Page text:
Shop around for parts

AL­WYN VILJOEN learns not ev­ery­one likes to pay less for their car’s oil fil­ters and brake pads

The Witness - Wheels - - FRONT PAGE -

FOR South Africa’s au­to­mo­tive parts price guru, Porsche this year turned up the big­gest sur­prise among the 11 cars nom­i­nated for the 2015 Car of the Year (Coty) ti­tle.

Pine­town res­i­dent Mal­colm Kin­sey told Wheels that com­pared with other pre­mium ve­hi­cles in its class, “the Porsche Ma­can parts are very well-priced”.

The air fil­ter on the Ma­can is, for ex­am­ple, half the price of that in the Corolla 1,4 D4-D and the big Ger­man’s rear brake pads are al­most R60 cheaper than that of the Ja­panese sedan.

Still, said Kin­sey, over­all, the Corolla’s parts bas­ket is the least ex­pen­sive of the 11 cars.

“This is be­cause Toy­ota aims to make all their mod­els af­ford­able through­out their life cy­cle,” he said, adding that the Prospec­ton fac­tory works hard to make all the ve­hi­cle com­po­nents — from the typ­i­cal wear-and-tear parts to panel-beater parts — af­ford­able for the av­er­age South African.

Kin­sey re­vealed that per­cep­tion plays a strange part in parts pric­ing.

“Cheap does not al­ways make clients happy. Some peo­ple ac­tu­ally want to pay more for the same make of parts if it is fit­ted to more ex­pen­sive cars,” he said.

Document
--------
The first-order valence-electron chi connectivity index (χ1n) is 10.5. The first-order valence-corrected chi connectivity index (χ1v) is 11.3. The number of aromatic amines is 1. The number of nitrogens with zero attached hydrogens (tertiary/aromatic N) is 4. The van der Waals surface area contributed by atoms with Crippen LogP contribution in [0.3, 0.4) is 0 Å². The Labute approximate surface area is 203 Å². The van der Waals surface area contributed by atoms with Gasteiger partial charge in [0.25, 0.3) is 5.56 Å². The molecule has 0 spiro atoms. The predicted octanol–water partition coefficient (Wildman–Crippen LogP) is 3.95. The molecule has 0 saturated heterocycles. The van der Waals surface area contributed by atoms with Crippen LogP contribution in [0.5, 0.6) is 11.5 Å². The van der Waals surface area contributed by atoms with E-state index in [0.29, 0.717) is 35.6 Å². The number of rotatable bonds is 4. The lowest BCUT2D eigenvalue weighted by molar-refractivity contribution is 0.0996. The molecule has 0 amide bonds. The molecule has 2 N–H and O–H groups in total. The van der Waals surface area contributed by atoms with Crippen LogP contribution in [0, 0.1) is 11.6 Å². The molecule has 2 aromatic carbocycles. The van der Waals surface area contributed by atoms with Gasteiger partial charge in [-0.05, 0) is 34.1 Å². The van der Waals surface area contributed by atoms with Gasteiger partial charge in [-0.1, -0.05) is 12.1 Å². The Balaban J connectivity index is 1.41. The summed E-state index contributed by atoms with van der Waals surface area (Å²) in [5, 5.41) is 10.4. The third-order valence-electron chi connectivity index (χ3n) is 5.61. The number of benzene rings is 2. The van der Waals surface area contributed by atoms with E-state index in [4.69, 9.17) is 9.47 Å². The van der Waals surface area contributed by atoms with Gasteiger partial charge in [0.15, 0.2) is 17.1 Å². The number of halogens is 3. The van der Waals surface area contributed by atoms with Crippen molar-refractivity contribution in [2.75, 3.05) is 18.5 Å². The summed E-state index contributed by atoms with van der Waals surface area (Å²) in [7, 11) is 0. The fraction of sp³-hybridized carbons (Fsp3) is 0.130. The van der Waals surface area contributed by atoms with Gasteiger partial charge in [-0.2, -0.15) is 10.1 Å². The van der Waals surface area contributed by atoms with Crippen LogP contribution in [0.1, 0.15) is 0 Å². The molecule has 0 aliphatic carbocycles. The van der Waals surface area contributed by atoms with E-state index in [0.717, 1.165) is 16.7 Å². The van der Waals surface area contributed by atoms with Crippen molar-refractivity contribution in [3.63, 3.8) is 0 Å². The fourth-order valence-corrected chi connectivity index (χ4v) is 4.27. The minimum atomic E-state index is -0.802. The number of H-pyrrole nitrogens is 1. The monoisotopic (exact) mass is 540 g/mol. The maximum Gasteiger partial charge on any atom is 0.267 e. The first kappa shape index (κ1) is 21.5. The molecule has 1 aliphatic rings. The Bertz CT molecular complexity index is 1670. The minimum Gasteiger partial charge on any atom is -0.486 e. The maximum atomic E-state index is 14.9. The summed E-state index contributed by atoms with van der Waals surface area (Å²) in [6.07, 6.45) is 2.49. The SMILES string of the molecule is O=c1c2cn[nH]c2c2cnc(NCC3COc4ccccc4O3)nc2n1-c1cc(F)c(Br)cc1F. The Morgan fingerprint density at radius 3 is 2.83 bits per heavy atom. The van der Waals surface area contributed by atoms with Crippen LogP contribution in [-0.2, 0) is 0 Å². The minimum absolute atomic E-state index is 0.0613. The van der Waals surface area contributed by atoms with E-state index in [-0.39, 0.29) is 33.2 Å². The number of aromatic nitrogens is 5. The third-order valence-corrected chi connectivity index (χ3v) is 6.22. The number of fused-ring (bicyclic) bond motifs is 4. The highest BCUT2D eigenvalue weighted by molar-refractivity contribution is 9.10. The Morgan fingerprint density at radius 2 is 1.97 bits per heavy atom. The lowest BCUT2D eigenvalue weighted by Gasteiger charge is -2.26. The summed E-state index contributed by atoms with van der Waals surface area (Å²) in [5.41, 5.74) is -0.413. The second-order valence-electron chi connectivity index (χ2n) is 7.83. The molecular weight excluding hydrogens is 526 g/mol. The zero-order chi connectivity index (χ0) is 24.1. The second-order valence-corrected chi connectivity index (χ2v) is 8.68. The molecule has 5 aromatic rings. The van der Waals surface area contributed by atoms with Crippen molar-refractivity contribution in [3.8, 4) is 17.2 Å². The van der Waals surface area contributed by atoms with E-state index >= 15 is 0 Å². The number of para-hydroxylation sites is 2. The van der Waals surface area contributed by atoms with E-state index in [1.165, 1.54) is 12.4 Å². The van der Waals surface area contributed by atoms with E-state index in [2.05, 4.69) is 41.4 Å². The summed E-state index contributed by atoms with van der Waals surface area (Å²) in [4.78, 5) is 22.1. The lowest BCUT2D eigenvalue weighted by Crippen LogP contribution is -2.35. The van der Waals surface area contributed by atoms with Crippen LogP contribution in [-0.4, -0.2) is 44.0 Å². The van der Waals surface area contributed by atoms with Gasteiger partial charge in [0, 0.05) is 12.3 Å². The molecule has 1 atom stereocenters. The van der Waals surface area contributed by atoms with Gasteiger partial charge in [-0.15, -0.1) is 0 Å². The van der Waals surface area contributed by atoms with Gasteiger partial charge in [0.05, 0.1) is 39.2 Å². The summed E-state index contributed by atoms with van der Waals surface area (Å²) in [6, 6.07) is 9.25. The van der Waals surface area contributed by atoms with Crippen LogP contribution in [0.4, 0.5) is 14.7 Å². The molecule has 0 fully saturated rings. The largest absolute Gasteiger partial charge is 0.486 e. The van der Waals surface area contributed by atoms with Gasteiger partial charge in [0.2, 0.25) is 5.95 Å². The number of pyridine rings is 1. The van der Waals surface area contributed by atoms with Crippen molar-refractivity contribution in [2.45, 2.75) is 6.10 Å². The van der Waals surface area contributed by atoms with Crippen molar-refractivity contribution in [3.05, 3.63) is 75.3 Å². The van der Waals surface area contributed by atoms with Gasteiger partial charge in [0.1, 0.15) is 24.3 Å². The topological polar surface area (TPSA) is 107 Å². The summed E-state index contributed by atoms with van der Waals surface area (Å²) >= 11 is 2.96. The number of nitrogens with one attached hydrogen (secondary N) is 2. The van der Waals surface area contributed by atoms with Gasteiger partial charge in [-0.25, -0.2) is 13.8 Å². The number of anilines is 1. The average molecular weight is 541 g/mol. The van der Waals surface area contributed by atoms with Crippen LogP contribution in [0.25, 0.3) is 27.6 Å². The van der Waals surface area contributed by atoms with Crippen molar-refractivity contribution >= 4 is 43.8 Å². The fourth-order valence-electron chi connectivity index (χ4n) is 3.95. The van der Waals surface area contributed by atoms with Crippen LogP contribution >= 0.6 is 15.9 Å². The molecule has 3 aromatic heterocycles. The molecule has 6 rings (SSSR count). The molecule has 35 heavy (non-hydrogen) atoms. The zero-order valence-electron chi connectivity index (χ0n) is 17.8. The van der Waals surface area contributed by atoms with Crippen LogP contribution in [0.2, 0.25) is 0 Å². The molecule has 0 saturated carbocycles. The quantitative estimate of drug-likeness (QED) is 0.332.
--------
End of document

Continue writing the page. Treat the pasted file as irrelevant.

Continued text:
Kin­sey is still the only man to have towed a four-berth car­a­van up Sani Pass in a 3,0-litre Ford Saphire auto and he holds sev­eral fuel-con­sump­tion records in var­i­ous sizes of car.

Asked if the per­cep­tion that French cars have ex­pen­sive parts is still valid, Kin­sey said this idea is long out­dated.

He pointed out that the parts bas­ket of the Citroën C4 Pi­casso e-HDi 115 In­ten­sive on the Coty short­list is just over R21 k more than that of the Corolla. He said that in the past few years, the lo­cal French rep­re­sen­ta­tives have done a huge amount of work to re­duce their parts prices in ev­ery way pos­si­ble.

“They, for ex­am­ple, now ship smaller parts in the same box as what a bumper gets packed in. This has re­duced their num­ber of ship­ping items by about 25%, which cor­re­spond­ingly has re­duced their freight costs and of course, some of their parts prices by about the same mar­gin.”

He said the real price shock for most peo­ple lurks in the pan­el­beat­ing lists. Re­plac­ing a hail-dam­aged bon­net can range from R2 301,72 on the Corolla to R20 234,87 for the BMW M4 Coupé.

Re­plac­ing a hail-dam­aged front wind­screen will cost the least in a Re­nault Duster (R2 679,89) and about R10 500 in both the Subaru WRX and Honda Ac­cord 3,5 V6 Ex­clu­sive.

As al­ways, Kin­sey warns buy­ers that his price lists are av­er­ages and he urges all car own­ers to shop around when they ser­vice or panel-beat a car. “The man­u­fac­tur­ers can­not en­force their rec­om­mended prices. We have, for ex­am­ple, found the same parts in Dur­ban are up to 10% more ex­pen­sive than in Jo­han­nes­burg or Cape Town,” said Kin­sey. • More on www.kin­seyre­


Maria Shara­pova helped launched the Porsche Ma­can, which has sur­prised SA’s parts price guru Mal­colm Kin­sey (left inset) with its well-priced parts among the 11 Coty fi­nal­ists.

Newspapers in English

Newspapers from South Africa

© PressReader. All rights reserved.